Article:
• understand the difference between right and wrong and the consequences of their actions for themselves and others
  • be creative, questioning and imaginative within a broad Christian framework that recognizes the importance of experience, personal values and respect for the beliefs of others
  • recognise, respect and celebrate cultural diversity
  • accept and love yourself
  • continuously challenge yourself to grow and develop


Glenwood House School is steeped in tradition that helps to shape and prepare learners to pursue their roles in society. Our values are Christian based and we believe in transparent commitment to our common goals. We nurture and grow a sense of belonging to our school through the opportunities we create for the learners. Learners are expected to participate and support the school and it’s pursuits.

 “Our blood is blue.” During our learner’s journey at Glenwood House School, we nurture a sense of belonging to Glenwood House School. When learners progress from Preparatory School to the College they spend about two weeks in orientation, a time that is set aside to help them find their way in the College and get to know their seniors. Orientation is packed with fun events like time on the beach, a potjiekos competition, a concert and writing a quiz to make sure they understand their new environment. Orientation is followed by the Inauguration of the Grade 8s at a formal ceremony. The Gr 8s are called into the assembly individually, by name. As they enter, they ring the brass bell to announce their arrival and they are then presented with their Glenwood House blazer. The ceremony includes a blessing and a message to take with them through their time at the College. The next time they ring the bell is at their Valedictory Service at the end of Grade 12 to mark the completion of their passage through Glenwood House School.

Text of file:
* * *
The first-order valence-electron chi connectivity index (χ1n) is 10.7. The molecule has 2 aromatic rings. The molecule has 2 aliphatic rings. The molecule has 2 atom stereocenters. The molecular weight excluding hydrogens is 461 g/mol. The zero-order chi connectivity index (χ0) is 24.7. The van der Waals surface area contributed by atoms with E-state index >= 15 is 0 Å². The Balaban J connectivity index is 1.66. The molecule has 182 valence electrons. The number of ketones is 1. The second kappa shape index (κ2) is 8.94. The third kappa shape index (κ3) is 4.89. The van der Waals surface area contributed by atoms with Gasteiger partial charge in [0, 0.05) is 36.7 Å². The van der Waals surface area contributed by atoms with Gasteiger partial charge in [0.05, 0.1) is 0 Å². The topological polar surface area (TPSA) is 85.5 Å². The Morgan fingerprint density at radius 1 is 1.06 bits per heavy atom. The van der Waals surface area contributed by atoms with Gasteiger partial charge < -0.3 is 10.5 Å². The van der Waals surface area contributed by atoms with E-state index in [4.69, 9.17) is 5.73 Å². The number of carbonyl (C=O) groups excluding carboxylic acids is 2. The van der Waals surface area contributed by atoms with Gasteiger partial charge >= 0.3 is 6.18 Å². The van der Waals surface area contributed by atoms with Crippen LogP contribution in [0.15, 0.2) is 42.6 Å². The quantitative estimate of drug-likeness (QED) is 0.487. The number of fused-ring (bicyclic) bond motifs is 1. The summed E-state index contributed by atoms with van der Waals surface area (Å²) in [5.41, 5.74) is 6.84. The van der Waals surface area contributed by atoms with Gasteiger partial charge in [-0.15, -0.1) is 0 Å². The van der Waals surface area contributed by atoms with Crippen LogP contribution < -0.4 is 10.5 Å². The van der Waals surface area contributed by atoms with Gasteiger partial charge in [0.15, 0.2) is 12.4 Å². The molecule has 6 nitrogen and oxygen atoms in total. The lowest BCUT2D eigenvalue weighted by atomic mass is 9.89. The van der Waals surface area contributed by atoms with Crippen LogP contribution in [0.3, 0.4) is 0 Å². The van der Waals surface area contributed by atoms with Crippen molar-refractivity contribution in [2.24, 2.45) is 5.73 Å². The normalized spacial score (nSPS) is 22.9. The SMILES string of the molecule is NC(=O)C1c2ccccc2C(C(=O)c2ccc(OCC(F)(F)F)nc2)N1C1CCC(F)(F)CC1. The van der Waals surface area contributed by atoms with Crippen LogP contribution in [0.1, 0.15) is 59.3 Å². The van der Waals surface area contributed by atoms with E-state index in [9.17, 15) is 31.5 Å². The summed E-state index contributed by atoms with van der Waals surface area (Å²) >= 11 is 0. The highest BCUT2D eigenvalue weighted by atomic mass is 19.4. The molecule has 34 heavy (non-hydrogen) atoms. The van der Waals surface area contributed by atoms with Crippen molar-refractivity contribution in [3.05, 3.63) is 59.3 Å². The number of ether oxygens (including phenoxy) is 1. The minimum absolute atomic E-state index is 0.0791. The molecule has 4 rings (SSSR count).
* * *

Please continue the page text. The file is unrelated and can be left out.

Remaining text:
The Glenwood Karoo Challenge is a journey for Gr 10 learners that spearheads social responsibility at the school. In order to make the journey possible, every Gr 10 learners has to ensure that they are fit and equipped for the journey. Each Gr 10 learner is adopted by a class in the school from Gr 0 to Gr 9. The class forms part of the support group for the learner who shares with them the preparation for the journey as well as progress on the journey. Like all social responsibility, it binds learners closer together in sharing burdens and helping the environment, people and wildlife.

Our uniform. We take great pride in our uniform. The uniform was carefully designed to express a sense of belonging and identity by our learners taking pride in their appearance. All learners from Gr 4 are required to wear a blazer every day at school and out of school when in uniform. Only when Gr 8s are in Orientation do they not wear a blazer. They earn the right to wear their blazer which is presented to them at the Inauguration ceremony. Each sports category also has its prescribed Glenwood House School dress code for practices and matches.

Family units. In the College family units have been established to create additional platforms of communication for learners. It also helps younger learners connect with older learners who act as mentors in order to facilitate and solve any problems they encounter.

Alumni. The Glenwood House Alumni group is still very young. Their progress and inputs are very relevant and inspirational to all the learners.